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Take the HIPAA Quiz. Are These Violations? (Part I)

  
  
  
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The rules regarding HIPAA can be somewhat confusing. Take the quiz below to see if you know what is and what is not a HIPAA violation.

Q. A neighborhood health care practice posts a bulletin board welcoming new patients to the practice. The patients’ names and towns are listed on the board. Is this a violation of HIPAA?

A. Yes. Patient names and addresses are protected health information (PHI) under HIPAA and may not be shared without authorization from the patient.

 

Q. A patient is seen by their primary care physician, who recommends an x-ray, followed by an orthopedic consult. The referring physician forwards the patient’s records to the consulting physician without first obtaining the patient’s authorization. Is this a violation of HIPAA?

A. No. Practices are permitted to use and disclose patient information for treatment, payment, and/or practice operations. Patient authorization is not required.

 

Q.  An individual seated in a waiting room overhears a doctor telling another patient’s family that the cancer of their family member has spread to adjacent organs. The doctor was speaking in a low tone in a corner of the hallway. Is this a violation of HIPAA?

A. No. The HIPAA rule requires reasonable administrative, physical, and technical safeguards for protected health information. The fact that patient PHI may be overheard or overseen is not a violation of HIPAA. The doctor was speaking a low tone in an area away from the waiting room, demonstrating the implementation of physical safeguards.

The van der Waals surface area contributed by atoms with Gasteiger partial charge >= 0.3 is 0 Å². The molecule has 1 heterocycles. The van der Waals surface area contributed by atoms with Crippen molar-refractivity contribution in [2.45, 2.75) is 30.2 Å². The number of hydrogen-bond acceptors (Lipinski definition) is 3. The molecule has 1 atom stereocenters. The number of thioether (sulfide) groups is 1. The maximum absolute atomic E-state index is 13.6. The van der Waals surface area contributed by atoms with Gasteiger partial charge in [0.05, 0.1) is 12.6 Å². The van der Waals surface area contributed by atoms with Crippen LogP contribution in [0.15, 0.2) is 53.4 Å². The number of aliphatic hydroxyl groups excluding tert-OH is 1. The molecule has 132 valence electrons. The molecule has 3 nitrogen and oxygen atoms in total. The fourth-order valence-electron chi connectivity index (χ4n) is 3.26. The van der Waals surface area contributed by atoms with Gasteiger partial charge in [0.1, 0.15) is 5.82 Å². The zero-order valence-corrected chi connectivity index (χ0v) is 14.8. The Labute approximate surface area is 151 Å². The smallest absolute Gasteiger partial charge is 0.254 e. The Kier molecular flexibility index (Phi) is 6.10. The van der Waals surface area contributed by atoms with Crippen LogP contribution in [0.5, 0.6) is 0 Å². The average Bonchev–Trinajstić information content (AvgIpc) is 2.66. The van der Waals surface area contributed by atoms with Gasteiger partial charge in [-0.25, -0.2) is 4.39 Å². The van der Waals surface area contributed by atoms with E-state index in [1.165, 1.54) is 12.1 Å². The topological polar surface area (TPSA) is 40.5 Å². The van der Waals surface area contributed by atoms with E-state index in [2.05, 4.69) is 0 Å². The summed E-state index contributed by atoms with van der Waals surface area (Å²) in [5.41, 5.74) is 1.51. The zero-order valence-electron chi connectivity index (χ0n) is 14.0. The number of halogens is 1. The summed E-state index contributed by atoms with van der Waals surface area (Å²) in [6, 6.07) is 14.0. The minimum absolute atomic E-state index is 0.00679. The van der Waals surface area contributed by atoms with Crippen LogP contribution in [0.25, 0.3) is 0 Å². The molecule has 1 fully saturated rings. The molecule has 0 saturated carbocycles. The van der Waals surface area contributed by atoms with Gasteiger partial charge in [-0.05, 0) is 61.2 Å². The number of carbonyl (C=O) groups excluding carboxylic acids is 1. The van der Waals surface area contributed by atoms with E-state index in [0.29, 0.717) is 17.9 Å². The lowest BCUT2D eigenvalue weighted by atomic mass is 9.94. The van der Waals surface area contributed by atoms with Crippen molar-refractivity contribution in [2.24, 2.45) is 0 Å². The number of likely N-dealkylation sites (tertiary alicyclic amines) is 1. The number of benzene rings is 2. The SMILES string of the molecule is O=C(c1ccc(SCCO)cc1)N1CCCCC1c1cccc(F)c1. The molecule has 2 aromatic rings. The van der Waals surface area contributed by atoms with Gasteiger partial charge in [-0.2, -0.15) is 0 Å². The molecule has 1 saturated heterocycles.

Q. An individual was concerned with her sister’s recent weight loss. She called her sister’s doctor’s office saying she was the sister and asked the office to fax her medical records to her. The doctor’s office, believing she was the patient, complied with the request. Did they violate HIPAA?

A. Yes. It is the responsibility of the office to verify identity and authority before releasing patient information.

 

Q. A practice routinely sends out reminder cards or reminder calls, but one of their patients asks to not receive them. Is it a violation of HIPAA to call or send a reminder of a scheduled appointment to a patient who has requested to not receive them?

A. Yes. Patients have the right to opt out of future communications. If a practice offers communications, such as reminder cards, reminder calls, newsletters or other mailings, patients can ask to be removed from mailing lists, and the practice must make a good faith effort to comply.

 

Q. A hospital sends a mailing to its patient list announcing the arrival of a new specialty group and the acquisition of a new magnetic resonance imaging machine. Is this a violation of HIPAA?

A. No. The information contained in the mailing is not marketing, and therefore does not require prior authorization from the patient.

 

How well did you do? Check next Friday’s blog for the HIPAA Quiz, Part II.

TCS provides training on HIPAA/HITECH. For more information about these and all our courses, click on www.tcs-inc.us.

Comments

I scored 100% but I love this idea anyway. Have a quiz every week and make an award to the practice with the highest score. May have to be honor system unless you can arrange the mechanism of the online training to provide the answer only after the student attempt.
Posted @ Friday, January 06, 2012 11:52 AM by Peter Senne
Good Q & A. I often hear similar questions. There is still misunderstanding regarding these topics.
Posted @ Sunday, January 08, 2012 5:19 PM by Karen Pass
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